Hyperloop One has teamed up with the city of Moscow and a local company to explore bringing the Hyperloop to Russia. The trio will investigate how and where such high-speed transportation can be integrated into the country's existing transport network. Since Moscow itself has a population of 16 million people, cheap, quick and reliable mass transit is always worthy of further study. But the wider picture is that Hyperloop One views this as the first step on building a new high-speed freight link between Europe and China.
As co-founder Shervin Pishevar explains, Hyperloop could form the backbone of a "transformative new Silk Road: a cargo Hyperloop that whisks freight containers from China to Europe in a day." That would reduce shipping times from weeks (as it currently stands) and lighten the load on container ships. It helps, too, that the local company Hyperloop has partnered with is, essentially, the ideal company to actually build the system out.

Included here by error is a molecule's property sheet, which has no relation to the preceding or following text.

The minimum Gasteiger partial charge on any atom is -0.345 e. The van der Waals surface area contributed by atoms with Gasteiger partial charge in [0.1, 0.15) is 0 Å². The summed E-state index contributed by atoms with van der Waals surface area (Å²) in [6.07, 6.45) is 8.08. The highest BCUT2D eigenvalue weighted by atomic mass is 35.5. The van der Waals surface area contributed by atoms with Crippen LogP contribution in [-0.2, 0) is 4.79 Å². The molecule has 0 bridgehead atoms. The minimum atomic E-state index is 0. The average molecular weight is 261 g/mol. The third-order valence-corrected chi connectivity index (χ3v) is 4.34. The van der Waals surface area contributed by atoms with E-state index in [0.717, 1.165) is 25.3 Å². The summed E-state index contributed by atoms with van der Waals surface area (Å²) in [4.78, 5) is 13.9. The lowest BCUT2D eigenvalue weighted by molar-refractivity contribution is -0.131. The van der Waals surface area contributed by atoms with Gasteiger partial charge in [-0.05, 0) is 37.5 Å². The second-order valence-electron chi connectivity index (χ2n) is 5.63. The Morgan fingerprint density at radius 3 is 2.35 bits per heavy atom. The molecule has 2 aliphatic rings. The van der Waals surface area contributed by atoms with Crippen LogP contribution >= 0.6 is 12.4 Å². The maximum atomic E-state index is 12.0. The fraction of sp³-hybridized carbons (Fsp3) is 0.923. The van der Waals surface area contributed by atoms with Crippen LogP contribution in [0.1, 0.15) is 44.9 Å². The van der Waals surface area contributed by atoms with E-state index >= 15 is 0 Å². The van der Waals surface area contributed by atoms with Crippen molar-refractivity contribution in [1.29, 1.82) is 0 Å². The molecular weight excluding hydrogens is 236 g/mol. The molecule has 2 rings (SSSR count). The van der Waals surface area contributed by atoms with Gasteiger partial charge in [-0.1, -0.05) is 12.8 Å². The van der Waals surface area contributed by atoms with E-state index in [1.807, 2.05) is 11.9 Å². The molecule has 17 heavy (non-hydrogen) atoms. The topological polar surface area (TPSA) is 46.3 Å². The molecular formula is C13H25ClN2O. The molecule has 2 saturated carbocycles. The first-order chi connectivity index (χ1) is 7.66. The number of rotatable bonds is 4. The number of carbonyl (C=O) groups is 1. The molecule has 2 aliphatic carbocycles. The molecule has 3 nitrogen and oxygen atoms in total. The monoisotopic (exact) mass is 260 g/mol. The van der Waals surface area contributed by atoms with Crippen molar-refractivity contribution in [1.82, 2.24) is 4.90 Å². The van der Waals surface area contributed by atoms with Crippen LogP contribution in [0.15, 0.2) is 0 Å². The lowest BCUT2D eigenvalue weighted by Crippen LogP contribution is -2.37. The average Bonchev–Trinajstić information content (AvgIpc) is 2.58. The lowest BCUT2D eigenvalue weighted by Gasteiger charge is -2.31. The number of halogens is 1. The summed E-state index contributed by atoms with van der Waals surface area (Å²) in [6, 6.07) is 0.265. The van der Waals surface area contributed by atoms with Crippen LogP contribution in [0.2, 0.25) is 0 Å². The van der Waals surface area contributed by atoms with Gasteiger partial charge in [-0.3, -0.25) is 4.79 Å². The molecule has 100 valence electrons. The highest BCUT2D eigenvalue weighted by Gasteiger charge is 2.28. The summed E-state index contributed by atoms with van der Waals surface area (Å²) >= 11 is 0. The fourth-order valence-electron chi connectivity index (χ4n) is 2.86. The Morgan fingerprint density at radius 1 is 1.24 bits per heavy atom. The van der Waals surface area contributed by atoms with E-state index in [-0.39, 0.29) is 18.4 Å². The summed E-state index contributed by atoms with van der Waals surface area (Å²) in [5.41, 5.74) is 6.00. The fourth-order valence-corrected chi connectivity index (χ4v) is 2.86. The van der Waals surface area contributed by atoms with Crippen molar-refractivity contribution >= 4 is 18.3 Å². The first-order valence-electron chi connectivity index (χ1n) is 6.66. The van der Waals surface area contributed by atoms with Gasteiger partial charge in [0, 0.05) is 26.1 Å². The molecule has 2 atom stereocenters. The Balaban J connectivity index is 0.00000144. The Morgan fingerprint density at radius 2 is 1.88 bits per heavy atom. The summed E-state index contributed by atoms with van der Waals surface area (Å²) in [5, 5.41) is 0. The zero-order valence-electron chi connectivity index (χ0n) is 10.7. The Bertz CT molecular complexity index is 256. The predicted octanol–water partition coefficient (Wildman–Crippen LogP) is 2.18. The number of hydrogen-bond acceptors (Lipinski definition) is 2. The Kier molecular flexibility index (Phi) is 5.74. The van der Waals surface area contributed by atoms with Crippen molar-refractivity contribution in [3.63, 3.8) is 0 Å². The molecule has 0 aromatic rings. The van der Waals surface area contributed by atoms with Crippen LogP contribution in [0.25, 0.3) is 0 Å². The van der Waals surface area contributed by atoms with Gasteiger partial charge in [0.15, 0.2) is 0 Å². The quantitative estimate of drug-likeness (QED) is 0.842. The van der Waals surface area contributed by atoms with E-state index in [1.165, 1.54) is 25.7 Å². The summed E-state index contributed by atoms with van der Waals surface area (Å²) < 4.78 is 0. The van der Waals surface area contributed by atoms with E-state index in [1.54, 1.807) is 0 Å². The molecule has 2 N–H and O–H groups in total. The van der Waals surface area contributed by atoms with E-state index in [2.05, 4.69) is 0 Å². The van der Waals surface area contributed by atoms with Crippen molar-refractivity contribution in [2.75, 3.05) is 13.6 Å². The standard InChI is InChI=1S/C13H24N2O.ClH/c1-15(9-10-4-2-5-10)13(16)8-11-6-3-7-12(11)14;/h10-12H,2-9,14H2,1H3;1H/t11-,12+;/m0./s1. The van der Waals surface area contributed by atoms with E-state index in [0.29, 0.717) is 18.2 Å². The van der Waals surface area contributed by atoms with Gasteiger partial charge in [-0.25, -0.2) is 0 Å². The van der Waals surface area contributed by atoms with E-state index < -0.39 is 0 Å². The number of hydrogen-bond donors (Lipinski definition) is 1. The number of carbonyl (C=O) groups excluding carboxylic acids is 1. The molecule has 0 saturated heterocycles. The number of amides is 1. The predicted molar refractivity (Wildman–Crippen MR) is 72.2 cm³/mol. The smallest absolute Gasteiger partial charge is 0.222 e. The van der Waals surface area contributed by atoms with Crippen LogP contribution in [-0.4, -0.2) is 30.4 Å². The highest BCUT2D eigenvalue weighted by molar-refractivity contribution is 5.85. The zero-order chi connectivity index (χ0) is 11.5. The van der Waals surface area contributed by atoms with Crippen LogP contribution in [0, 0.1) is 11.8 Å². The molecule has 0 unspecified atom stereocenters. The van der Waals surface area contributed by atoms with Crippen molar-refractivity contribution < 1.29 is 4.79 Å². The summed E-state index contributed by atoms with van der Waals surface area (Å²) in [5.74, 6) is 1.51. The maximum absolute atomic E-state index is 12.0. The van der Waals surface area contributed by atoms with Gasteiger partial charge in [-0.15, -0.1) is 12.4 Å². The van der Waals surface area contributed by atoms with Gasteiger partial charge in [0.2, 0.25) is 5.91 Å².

Summa Group is an investment and construction conglomerate that can probably knock out a passable Hyperloop without any outside help. For instance, it already owns Russia's largest sea port, three different construction companies and a logistics company. Then there's the fact that it's already got its own oil-and-gas plant and experience of building oil pipelines -- sealed metal tubes that travel large distances across the country. Given that Hyperloop will also rely upon the same technology, such expertise will come in very handily indeed.